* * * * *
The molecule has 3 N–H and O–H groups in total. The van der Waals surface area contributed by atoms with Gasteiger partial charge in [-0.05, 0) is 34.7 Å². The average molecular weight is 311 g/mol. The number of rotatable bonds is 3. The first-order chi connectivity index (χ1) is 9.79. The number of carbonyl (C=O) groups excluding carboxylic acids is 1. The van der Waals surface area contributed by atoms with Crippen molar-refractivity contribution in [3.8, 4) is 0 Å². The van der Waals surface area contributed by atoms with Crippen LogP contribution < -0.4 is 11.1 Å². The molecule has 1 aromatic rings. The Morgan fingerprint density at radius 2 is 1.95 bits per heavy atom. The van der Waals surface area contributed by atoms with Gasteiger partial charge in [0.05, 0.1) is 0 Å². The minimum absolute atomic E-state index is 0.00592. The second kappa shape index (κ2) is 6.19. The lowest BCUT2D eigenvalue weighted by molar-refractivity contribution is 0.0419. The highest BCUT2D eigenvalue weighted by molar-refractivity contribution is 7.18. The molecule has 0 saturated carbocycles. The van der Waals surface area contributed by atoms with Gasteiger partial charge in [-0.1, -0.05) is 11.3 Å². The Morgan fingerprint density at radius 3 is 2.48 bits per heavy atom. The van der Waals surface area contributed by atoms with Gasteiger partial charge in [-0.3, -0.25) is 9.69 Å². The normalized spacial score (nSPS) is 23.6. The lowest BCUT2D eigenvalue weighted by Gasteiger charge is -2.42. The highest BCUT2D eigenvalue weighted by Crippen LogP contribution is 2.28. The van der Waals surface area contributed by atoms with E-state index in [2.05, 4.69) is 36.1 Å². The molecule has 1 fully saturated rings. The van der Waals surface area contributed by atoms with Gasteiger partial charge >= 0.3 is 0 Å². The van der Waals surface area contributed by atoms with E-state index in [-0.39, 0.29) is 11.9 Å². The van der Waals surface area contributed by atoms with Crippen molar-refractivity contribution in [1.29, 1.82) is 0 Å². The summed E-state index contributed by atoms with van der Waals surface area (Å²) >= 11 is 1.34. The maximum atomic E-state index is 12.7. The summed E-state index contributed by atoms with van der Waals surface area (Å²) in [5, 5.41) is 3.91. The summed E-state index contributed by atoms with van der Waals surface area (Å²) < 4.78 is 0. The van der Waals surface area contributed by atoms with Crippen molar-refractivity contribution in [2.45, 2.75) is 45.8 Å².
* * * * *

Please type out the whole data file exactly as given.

The molecule has 3 N–H and O–H groups in total. The van der Waals surface area contributed by atoms with Gasteiger partial charge in [-0.05, 0) is 34.7 Å². The average molecular weight is 311 g/mol. The number of rotatable bonds is 3. The first-order chi connectivity index (χ1) is 9.79. The number of carbonyl (C=O) groups excluding carboxylic acids is 1. The van der Waals surface area contributed by atoms with Crippen molar-refractivity contribution in [3.8, 4) is 0 Å². The van der Waals surface area contributed by atoms with Crippen LogP contribution < -0.4 is 11.1 Å². The molecule has 1 aromatic rings. The Morgan fingerprint density at radius 2 is 1.95 bits per heavy atom. The van der Waals surface area contributed by atoms with Gasteiger partial charge in [0.05, 0.1) is 0 Å². The minimum absolute atomic E-state index is 0.00592. The second kappa shape index (κ2) is 6.19. The lowest BCUT2D eigenvalue weighted by molar-refractivity contribution is 0.0419. The highest BCUT2D eigenvalue weighted by molar-refractivity contribution is 7.18. The molecule has 0 saturated carbocycles. The van der Waals surface area contributed by atoms with Gasteiger partial charge in [-0.1, -0.05) is 11.3 Å². The Morgan fingerprint density at radius 3 is 2.48 bits per heavy atom. The van der Waals surface area contributed by atoms with Gasteiger partial charge in [-0.3, -0.25) is 9.69 Å². The normalized spacial score (nSPS) is 23.6. The lowest BCUT2D eigenvalue weighted by Gasteiger charge is -2.42. The highest BCUT2D eigenvalue weighted by Crippen LogP contribution is 2.28. The van der Waals surface area contributed by atoms with E-state index in [2.05, 4.69) is 36.1 Å². The molecule has 1 fully saturated rings. The van der Waals surface area contributed by atoms with Gasteiger partial charge >= 0.3 is 0 Å². The van der Waals surface area contributed by atoms with E-state index in [-0.39, 0.29) is 11.9 Å². The van der Waals surface area contributed by atoms with Crippen molar-refractivity contribution in [1.29, 1.82) is 0 Å². The summed E-state index contributed by atoms with van der Waals surface area (Å²) >= 11 is 1.34. The maximum atomic E-state index is 12.7. The summed E-state index contributed by atoms with van der Waals surface area (Å²) in [5, 5.41) is 3.91. The summed E-state index contributed by atoms with van der Waals surface area (Å²) < 4.78 is 0. The van der Waals surface area contributed by atoms with Crippen molar-refractivity contribution in [2.45, 2.75) is 45.8 Å².